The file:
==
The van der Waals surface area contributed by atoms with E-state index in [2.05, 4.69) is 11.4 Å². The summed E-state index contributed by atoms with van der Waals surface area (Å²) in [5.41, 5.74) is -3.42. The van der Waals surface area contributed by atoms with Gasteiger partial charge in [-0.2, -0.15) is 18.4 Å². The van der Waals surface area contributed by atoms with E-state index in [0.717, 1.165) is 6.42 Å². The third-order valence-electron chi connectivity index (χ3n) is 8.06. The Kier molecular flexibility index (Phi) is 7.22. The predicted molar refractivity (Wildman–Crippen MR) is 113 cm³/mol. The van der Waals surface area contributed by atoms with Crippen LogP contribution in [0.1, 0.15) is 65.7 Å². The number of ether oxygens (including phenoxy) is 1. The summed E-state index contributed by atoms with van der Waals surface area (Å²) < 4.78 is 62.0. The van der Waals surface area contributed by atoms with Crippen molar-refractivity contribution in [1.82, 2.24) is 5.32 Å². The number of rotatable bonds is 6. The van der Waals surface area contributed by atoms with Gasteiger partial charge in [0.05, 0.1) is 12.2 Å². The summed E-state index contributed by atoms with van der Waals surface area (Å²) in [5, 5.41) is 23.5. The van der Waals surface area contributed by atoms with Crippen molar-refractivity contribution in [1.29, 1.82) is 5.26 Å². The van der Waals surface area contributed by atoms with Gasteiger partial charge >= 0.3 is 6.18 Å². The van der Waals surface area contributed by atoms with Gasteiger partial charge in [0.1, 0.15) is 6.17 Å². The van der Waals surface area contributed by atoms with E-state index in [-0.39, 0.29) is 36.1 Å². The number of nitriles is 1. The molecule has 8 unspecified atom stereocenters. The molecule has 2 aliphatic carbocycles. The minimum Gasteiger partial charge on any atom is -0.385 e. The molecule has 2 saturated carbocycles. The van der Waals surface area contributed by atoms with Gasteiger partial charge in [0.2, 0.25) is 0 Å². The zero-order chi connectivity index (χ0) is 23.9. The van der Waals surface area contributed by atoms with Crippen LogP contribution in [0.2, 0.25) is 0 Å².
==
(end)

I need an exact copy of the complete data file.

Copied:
The van der Waals surface area contributed by atoms with E-state index in [2.05, 4.69) is 11.4 Å². The summed E-state index contributed by atoms with van der Waals surface area (Å²) in [5.41, 5.74) is -3.42. The van der Waals surface area contributed by atoms with Gasteiger partial charge in [-0.2, -0.15) is 18.4 Å². The van der Waals surface area contributed by atoms with E-state index in [0.717, 1.165) is 6.42 Å². The third-order valence-electron chi connectivity index (χ3n) is 8.06. The Kier molecular flexibility index (Phi) is 7.22. The predicted molar refractivity (Wildman–Crippen MR) is 113 cm³/mol. The van der Waals surface area contributed by atoms with Crippen LogP contribution in [0.1, 0.15) is 65.7 Å². The number of ether oxygens (including phenoxy) is 1. The summed E-state index contributed by atoms with van der Waals surface area (Å²) < 4.78 is 62.0. The van der Waals surface area contributed by atoms with Crippen molar-refractivity contribution in [1.82, 2.24) is 5.32 Å². The number of rotatable bonds is 6. The van der Waals surface area contributed by atoms with Gasteiger partial charge in [0.05, 0.1) is 12.2 Å². The summed E-state index contributed by atoms with van der Waals surface area (Å²) in [5, 5.41) is 23.5. The van der Waals surface area contributed by atoms with Crippen molar-refractivity contribution in [1.29, 1.82) is 5.26 Å². The van der Waals surface area contributed by atoms with Gasteiger partial charge >= 0.3 is 6.18 Å². The van der Waals surface area contributed by atoms with Gasteiger partial charge in [0.1, 0.15) is 6.17 Å². The van der Waals surface area contributed by atoms with E-state index in [-0.39, 0.29) is 36.1 Å². The number of nitriles is 1. The molecule has 8 unspecified atom stereocenters. The molecule has 2 aliphatic carbocycles. The minimum Gasteiger partial charge on any atom is -0.385 e. The molecule has 2 saturated carbocycles. The van der Waals surface area contributed by atoms with Gasteiger partial charge in [0.2, 0.25) is 0 Å². The zero-order chi connectivity index (χ0) is 23.9. The van der Waals surface area contributed by atoms with Crippen LogP contribution in [0.2, 0.25) is 0 Å².